My educational background suggests that many scientific concepts are taught only conceptually. Examples and hands-on application of knowledge acquired in courses were limited to available resources that were often inadequate and static – we did not have many opportunities to explore the concepts in real-life settings or play with these concepts in a virtual environment. This prevented us from understanding scientific concepts thoroughly. In most cases, the instructors usually stood in front of the class or showed videos as they taught the concepts. This was also well illustrated in the “Heather’s challenges” course video.
From that video, I learned that students strongly hold onto their private scientific views. I see two reasons that contributed to the misconceptions of scientific concepts. The first one is that such misconceptions are often not challenged in schools during instruction, and therefore students continue to regard the misconceptions as true. The other reason is that students don’t have many opportunities to explore or examine concepts they learned in science classes. How can we overcome these problems?
We find some answers in scientific papers examining how the application of new technologies in the classroom can improve learning. So, “Does the medium change the Message?” The answer appears to be “Yes, and profoundly so” (Yazon, Mayer-Smith & Redfield, 2002). The WebCT content of the auto-tutorial genetics section was chunked, self-paced, and acquired collaboratively through peer interactions. These interactions were further enhanced via the instituted student help desk for individual and small group tutoring. The results of the study strongly indicate the course promoted independent learning and understanding as opposed to rote learning. In effect, the new method allowed students to experiment with the concepts through technology. It also provided valuable feedback, via the help desk, that challenged students’ privately held scientific views.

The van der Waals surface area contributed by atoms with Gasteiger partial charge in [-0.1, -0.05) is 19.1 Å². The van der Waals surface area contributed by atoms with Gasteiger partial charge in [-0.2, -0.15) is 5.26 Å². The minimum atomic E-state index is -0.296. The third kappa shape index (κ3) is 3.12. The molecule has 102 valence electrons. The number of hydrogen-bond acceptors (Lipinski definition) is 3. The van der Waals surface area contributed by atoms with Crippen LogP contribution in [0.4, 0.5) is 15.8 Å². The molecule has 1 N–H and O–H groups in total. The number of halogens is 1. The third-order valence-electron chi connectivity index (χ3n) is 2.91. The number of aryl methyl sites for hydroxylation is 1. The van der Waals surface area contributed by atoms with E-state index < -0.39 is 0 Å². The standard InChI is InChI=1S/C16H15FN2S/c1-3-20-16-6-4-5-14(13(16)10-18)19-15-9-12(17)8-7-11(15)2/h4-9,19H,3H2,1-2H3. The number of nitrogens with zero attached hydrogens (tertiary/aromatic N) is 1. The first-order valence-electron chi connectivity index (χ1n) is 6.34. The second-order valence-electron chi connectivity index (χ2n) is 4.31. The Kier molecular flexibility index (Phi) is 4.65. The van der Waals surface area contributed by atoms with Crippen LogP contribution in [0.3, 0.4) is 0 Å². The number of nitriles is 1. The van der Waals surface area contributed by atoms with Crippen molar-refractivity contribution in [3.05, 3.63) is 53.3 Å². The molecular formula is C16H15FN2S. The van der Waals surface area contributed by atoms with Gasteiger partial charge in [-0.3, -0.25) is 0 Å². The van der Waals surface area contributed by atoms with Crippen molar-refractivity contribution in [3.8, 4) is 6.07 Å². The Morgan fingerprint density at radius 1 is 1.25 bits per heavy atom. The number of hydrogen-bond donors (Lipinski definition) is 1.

What else can technology do to address conceptual challenges? It turns out it can keep students more engaged with their learning through the process of gamification. This process improves flow and helps students form new conceptions faster and more accurately. According to Professors Dilip Soman or Nina Mažar from the Rotman School of Management, teachers can gamify learning content by following these five steps: understand the target audience and concepts, define learning objectives, structure the experience, identify learning resources, and apply gamification elements(Stephen, McRobbie & Tom, 2000).
So, if technology can facilitate and enhance learning, why isn’t it widely adopted? To a no small degree, it is because teachers’ conservative culture states that technology would make students lazy – pushing a button should not substitute understanding of the underlying scientific principles(Huang & Soman, 2013). These attitudes can and do change but progress is slow.
I believe that digital technologies – like interactive virtual simulations, videos, augmented reality, and gamified learning content – would help students experiment and understand scientific concepts more inquisitively, in simpler and more engaging ways.
Yazon, J.M., Mayer-Smith, J.A. & Redfield, R.J. (2002). Does the medium change the message? The impact of a web-based genetics course on university students’ perspectives on learning and teaching. Computers & Education, 38(1), 267–285.
Stephen Norton, Campbell J. McRobbie & Tom J. Cooper (2000) Exploring
Secondary Mathematics Teachers’ Reasons for Not Using Computers in Their Teaching, Journal of Research on Computing in Education, 33:1, 87-109, DOI: 10.1080/08886504.2000.10782302
Huang, W. H. Y., & Soman, D. (2013). Gamification of education. Research Report Series: Behavioural Economics in Action, Rotman School of Management, University of Toronto.